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Details of Grant 

EPSRC Reference: EP/Y026233/1
Title: Global Centers Track 1: CLEETS - CLean Energy and Equitable Transportation Solutions
Principal Investigator: Radcliffe, Professor J
Other Investigators:
Reardon, Dr L Jones, Dr PI Dissanayake, Dr D
Bloss, Professor W Rana, Professor O Bartington, Dr S
Saxena, Dr N Wass, Professor D Cipcigan, Professor LM
Quinn, Dr AD Chapman, Professor L Anderson, Professor PA
Mehta, Dr N Potoglou, Dr D Cooper, Dr C
Albano, Dr M
Researcher Co-Investigators:
Project Partners:
Department: Chemical Engineering
Organisation: University of Birmingham
Scheme: Standard Research - NR1
Starts: 01 December 2023 Ends: 30 November 2028 Value (£): 5,310,564
EPSRC Research Topic Classifications:
EPSRC Industrial Sector Classifications:
Energy Transport Systems and Vehicles
Related Grants:
Panel History:  
Summary on Grant Application Form
Transport energy demand accounts for 24% of greenhouse gas emissions in the UK, the single largest sector, more than energy supply, business or residential. 90% of these transport emissions are from road transport: 52% from cars, 16% from vans, and 19% from HGVs. Clean energy solutions are becoming available, in particular through battery electric vehicles and the use of hydrogen. They will have a wide societal impact, bringing benefits through reducing greenhouse gas emissions, and on local air quality to improve health outcomes.

However, there are multiple barriers to deployment of these technologies, including how such a system transformation that relies on expensive and extensive infrastructure change can be implemented, and there are risks that uptake of the solutions will have unequal benefits for different communities.

The Global Center on CLean Energy and Equitable Transportation Solutions (CLEETS) will provide the evidence base for decision making for transport decarbonization, from rigorous interdisciplinary research on, and robust analysis of, the potential clean energy solutions, their impacts across society, and how to overcome the challenges of implementation.

The West Midlands and South Wales regions of the UK, and the Great Lakes Megaregion, are road transport hubs, with significant manufacturing industries including in the automotive sector. Patterns of transport demand, and political

structures are different, but the ambitions to decarbonize are shared. The regions will be case study areas that allow us to test methodologies and develop system solutions that can be applied globally.

Research is needed to improve our understanding of how we can decarbonize transport equitably, and what impacts that will have. Our research will be delivered through 'Thrusts' in:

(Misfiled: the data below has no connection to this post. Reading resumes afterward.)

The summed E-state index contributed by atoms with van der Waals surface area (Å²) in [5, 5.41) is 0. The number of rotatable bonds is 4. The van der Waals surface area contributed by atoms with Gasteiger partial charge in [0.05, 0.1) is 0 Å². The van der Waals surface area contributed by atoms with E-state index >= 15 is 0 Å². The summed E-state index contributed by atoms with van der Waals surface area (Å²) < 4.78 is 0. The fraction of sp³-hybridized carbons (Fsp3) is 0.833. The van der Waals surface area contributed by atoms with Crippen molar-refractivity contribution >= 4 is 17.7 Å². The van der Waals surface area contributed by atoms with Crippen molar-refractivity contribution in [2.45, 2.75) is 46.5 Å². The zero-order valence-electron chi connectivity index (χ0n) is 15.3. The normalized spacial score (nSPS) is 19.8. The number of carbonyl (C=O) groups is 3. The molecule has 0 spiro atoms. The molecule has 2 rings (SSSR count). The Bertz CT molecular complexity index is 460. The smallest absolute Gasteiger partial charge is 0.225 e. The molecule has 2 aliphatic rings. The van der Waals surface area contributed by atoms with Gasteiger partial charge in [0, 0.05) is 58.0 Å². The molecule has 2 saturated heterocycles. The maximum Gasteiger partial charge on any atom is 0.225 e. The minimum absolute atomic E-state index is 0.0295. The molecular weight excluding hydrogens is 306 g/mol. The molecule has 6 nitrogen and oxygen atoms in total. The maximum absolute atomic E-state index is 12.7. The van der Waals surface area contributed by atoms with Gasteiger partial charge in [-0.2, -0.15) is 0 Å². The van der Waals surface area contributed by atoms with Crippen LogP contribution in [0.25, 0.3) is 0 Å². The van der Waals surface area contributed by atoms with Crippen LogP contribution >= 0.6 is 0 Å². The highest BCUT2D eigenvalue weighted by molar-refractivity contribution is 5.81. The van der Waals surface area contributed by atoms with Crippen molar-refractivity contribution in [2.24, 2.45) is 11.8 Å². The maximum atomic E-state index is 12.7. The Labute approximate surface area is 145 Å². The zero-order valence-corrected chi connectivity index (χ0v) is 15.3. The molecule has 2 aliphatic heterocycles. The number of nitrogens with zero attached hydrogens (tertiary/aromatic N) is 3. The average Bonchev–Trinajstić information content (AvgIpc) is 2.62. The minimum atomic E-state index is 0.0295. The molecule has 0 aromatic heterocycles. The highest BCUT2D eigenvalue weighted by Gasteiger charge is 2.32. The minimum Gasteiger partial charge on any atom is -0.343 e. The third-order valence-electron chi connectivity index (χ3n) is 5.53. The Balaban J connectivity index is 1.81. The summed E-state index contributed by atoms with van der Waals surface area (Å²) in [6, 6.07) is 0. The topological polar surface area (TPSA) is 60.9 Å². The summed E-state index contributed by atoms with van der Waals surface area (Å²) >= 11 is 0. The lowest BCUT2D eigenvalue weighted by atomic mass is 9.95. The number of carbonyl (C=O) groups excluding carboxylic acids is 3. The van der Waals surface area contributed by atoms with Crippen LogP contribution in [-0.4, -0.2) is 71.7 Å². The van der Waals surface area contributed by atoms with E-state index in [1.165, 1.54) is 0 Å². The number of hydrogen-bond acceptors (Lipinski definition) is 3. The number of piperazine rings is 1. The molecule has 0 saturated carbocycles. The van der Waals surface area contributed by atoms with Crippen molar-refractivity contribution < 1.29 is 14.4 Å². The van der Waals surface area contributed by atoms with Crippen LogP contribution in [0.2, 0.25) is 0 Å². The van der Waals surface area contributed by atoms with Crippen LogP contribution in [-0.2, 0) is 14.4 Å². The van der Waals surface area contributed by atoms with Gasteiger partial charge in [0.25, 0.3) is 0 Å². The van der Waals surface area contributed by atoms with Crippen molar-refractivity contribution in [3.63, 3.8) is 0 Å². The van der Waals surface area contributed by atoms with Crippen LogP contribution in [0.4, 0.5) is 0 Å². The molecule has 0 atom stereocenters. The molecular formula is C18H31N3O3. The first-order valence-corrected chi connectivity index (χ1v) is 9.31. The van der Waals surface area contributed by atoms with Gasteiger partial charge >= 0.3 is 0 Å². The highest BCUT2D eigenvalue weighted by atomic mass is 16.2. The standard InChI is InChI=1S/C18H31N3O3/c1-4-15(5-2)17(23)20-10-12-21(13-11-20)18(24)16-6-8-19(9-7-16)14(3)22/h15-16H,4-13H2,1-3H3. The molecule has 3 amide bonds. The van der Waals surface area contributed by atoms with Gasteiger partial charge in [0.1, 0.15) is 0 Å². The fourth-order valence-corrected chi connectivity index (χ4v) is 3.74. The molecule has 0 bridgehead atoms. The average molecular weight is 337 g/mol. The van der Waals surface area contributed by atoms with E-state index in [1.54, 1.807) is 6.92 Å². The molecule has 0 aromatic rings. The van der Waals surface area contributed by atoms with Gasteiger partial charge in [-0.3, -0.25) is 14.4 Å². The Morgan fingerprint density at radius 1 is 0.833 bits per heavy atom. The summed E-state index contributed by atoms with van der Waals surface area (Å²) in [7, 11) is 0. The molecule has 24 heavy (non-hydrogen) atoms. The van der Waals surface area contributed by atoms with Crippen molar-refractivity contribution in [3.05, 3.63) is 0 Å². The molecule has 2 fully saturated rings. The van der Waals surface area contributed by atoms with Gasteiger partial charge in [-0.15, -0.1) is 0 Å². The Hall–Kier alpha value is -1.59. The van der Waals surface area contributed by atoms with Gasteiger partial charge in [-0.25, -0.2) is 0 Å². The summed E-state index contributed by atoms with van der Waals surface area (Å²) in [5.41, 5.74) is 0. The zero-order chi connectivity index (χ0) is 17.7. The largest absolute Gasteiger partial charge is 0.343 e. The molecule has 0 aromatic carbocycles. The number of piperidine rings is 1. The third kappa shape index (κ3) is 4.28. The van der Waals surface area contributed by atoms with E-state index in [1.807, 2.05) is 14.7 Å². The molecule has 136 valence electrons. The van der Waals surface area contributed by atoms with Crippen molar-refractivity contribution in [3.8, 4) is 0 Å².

- Clean and equitable transportation: studying the interventions required to deploy clean energy transportation technologies, and modelling emissions at a local scale.

- Transport energy infrastructure: assessing how to achieve net-zero infrastructure resilience in transportation and energy systems, and resource implications of the technologies.

- Climate change: analysing the cascading effects of decarbonizing transport, helping to mitigate climate change impacts, reduce vulnerability to hazardous events and improve health outcomes.

Crosscutting research will consider issues across these Thrusts, integrating and converging knowledge from the project as a whole, in the UK and US:

- Decision support tools for energy and climate justice: by developing a visual analytics decision support tool that integrates participatory and iterative design approaches.

- Public health and economic impact of decarbonization pathways: our assessment of health impacts, disease cases, and economic costs will combine the WM-Air Air Quality Lifecourse Assessment Tool with the decision-support toolkit.

- Governance and policy to support decarbonization pathways, including regulation, funding, taxation, and research, where local governments will play an important role in shepherding innovation to maturity.

- Data and cyber security: building a platform that understands the multiplied dependencies between transport, energy and smart city systems.

- Coupled Infrastructure Systems: developing a model for energy-transportation transitions, including the 'hard' engineering infrastructure, and 'soft' infrastructure of institutions and organisational structures.

The project will also have an educational platform, allowing for the exchange of undergraduate and postgraduate students between the UK and US, and to learn from the research being undertaken by research groups in both countries.

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Organisation Website: http://www.bham.ac.uk